The purpose of learning is for an individual to construct his or her own meaning, not just memorise the “right” answers and regurgitate someone else’s meaning
I began my workshop at TLT13 by asking what people saw as the pros and cons of a learning framework. There were more cons than pros which may have been unsettling for a session designed to show how a framework can be used but the reservations were exactly those you would expect from committed and creative people who would obviously be concerned by the idea of an agreed whole school learning model as it may lead to uniformity and a restriction on teacher freedom and innovation.
The TEEP model (Teacher Effectiveness Enhancement Programme – see http://www.teep.org.uk for more) is one which often leads to these concerns from teachers when we are delivering the training and it was these type of reactions that led me to choose the focus for my session in the first place. My intention wasn’t to use the time as a sales pitch for SSAT and encourage people to invest school CPD money into it but to ease some anxieties people may have about the notion of a whole school framework by showing how it’s possible to have a framework and employ it creatively to such an extent that you can even use something as innovative and potentially revolutionary as PuNk learning and see how it sits perfectly comfortably.
My first intention was to pick up on the positives of a learning framework and also to suggest how I see a framework in practice. My reference point was the TEEP framework as this is the one I train people in and also use in my own school and classroom. I think it’s a cracking way to approach learning and really do think it can make a difference, having seen it work in my own practice, those of colleagues who have decided to fully adopt it and in schools where we’ve delivered the training but the same principles apply to any well thought out and comprehensive framework.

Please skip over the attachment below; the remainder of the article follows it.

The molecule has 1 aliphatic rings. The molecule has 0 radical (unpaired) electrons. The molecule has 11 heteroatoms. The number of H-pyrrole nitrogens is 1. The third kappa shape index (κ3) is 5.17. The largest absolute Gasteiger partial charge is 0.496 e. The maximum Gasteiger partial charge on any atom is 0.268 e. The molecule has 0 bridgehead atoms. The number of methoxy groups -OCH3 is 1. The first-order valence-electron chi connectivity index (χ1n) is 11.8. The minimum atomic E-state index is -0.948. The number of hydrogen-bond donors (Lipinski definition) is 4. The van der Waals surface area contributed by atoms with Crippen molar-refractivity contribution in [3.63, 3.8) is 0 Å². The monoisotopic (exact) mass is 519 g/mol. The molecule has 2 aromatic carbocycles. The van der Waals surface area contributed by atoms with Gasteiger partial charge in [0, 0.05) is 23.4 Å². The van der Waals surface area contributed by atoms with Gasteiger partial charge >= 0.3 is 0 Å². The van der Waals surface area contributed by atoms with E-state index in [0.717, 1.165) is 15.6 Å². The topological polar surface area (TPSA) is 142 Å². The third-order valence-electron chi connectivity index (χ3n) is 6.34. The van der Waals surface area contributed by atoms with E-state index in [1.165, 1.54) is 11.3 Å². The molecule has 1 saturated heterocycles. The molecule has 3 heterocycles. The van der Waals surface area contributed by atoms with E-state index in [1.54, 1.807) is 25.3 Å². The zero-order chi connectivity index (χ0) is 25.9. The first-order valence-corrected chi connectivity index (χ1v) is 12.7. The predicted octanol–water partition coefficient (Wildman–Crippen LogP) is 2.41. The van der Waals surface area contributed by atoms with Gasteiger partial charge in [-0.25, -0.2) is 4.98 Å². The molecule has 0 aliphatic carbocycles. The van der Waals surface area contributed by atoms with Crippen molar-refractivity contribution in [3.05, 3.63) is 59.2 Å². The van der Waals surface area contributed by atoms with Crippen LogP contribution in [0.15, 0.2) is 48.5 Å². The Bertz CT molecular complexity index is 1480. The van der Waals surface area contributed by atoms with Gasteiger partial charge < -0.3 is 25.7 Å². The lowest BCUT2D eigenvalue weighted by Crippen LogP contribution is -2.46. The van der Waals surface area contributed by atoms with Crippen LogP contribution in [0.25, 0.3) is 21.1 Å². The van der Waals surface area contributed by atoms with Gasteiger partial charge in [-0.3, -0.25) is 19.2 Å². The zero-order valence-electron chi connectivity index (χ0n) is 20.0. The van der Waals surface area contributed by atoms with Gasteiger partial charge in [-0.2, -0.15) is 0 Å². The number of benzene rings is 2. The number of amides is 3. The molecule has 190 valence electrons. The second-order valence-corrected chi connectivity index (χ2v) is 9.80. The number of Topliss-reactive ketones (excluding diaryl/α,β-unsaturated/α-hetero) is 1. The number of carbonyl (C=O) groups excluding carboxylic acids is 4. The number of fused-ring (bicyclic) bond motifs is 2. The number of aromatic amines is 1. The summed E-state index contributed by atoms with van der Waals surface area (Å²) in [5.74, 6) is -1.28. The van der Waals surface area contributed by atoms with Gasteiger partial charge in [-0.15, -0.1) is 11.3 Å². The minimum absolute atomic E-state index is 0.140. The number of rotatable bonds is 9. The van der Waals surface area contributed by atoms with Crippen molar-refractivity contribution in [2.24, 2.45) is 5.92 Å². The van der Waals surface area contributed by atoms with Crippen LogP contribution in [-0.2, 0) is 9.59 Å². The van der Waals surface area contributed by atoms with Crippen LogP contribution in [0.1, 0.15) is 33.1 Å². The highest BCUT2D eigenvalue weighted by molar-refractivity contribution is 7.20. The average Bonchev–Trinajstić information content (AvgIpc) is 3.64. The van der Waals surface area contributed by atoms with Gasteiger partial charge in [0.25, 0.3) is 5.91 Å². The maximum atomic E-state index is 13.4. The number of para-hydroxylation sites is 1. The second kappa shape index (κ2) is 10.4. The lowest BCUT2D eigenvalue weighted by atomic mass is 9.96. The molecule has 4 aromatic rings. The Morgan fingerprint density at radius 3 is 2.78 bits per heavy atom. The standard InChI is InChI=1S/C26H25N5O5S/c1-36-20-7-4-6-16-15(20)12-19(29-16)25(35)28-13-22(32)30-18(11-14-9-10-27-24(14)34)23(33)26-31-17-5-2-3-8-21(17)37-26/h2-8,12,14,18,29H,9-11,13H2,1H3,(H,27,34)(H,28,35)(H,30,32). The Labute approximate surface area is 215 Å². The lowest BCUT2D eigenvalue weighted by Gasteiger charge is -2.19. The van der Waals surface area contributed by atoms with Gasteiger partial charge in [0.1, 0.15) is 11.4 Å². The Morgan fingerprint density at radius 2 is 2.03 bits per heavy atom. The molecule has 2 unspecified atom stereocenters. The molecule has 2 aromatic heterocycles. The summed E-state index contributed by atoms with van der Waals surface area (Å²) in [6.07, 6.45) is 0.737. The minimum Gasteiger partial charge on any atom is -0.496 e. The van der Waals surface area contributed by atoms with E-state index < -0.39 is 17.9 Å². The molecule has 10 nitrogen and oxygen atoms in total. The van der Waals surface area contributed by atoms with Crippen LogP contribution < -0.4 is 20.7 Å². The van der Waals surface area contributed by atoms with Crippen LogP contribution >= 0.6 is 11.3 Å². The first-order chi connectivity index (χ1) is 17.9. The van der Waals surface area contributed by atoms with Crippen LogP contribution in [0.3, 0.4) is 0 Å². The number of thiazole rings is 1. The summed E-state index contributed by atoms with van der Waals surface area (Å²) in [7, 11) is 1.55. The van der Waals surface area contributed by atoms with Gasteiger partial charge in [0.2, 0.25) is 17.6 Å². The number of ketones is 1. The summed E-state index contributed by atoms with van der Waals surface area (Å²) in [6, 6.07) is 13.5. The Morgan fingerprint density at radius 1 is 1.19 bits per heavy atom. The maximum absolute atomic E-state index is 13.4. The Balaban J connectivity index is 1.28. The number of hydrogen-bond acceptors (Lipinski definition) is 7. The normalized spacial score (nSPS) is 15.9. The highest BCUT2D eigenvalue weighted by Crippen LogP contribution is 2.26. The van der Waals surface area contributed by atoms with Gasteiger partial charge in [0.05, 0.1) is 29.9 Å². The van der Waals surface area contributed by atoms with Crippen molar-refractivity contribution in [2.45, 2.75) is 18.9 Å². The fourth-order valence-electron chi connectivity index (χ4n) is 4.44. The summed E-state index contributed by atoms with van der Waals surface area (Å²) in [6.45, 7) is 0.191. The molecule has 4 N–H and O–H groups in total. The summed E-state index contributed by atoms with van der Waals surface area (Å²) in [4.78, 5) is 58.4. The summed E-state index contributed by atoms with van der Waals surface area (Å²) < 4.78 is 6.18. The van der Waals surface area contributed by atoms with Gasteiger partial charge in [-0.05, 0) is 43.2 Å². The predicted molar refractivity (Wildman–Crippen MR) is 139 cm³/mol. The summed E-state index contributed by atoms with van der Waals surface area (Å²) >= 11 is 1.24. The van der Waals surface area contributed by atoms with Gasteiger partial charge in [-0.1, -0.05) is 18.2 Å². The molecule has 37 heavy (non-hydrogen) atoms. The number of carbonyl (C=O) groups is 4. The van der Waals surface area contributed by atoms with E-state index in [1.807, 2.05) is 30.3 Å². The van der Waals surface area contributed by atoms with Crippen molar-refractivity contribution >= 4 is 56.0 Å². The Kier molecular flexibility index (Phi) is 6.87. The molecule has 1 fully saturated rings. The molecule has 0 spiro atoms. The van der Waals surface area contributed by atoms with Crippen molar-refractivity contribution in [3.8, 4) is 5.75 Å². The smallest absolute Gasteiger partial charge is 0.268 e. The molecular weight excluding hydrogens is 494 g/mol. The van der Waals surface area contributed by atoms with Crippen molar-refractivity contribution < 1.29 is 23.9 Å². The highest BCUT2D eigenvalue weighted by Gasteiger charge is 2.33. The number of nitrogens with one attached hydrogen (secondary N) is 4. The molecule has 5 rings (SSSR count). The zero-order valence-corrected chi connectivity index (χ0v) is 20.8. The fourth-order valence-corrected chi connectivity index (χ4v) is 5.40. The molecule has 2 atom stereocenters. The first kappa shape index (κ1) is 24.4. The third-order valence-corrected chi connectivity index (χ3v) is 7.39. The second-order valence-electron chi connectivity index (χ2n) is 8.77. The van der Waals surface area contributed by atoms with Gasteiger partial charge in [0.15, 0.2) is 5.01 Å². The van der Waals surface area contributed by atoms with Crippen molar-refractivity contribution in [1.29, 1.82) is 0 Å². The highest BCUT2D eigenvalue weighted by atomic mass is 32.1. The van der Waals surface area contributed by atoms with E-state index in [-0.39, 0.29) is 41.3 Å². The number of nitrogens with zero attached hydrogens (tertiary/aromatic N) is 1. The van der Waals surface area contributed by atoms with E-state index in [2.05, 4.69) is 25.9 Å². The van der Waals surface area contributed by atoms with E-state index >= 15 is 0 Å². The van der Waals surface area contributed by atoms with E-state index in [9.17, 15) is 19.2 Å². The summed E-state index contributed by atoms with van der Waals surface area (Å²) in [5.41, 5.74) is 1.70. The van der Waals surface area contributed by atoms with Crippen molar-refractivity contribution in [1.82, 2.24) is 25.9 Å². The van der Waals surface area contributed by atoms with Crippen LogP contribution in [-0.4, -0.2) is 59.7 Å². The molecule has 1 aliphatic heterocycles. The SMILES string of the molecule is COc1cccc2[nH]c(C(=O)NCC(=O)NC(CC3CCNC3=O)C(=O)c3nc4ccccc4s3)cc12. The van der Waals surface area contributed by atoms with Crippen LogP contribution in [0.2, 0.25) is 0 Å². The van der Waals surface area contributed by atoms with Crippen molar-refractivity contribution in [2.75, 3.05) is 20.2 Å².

As was suggested by the teachers in the room the support that a framework gives to a teacher who is perhaps newly entered to the profession or would benefit from some support is definitely one of the positives. My headteacher likens the framework to a supermarket where you know where things are going to be so as you go from store to store or classroom to classroom it’s easy to make sense of the learning. The other main benefit I would stress and one that is always vital when we are delivering training is that there are principles behind the stages of the cycle and at the heart of the framework is an understanding of learning and this is far more important than the activities that might be used. It’s part of the problem I have with CPD courses that will make you an ‘outstanding teacher of x’ in a day and promise a cd rom full of activities ready for you to use the ‘very next day.’ Without real understanding and appreciation of the learning you have a series of tricks and gimmicks that will fall apart and most likely take practice backwards and demotivate.
It was this that I wanted to stress during the session and this that for me underpins TEEP and is the reason why it is far from restrictive but is in fact simply good learning and a basis for creativity grounded in good practice and appreciation of learning.
For me this is why PuNk learning sits perfectly with the use of framework designed to develop great learning because that’s what PuNk is.
I won’t go to far into PuNk learning here as I would do it a massive disservice and it’s better to get it from the horses mouth so check out the creator Tait Coles either through @totallywired77 or his blog at http://taitcoles.wordpress.com There’s also a book coming in the new year. What I will do is explain how I used the principles to change a scheme of work for my Year 8 classes and share some of the results.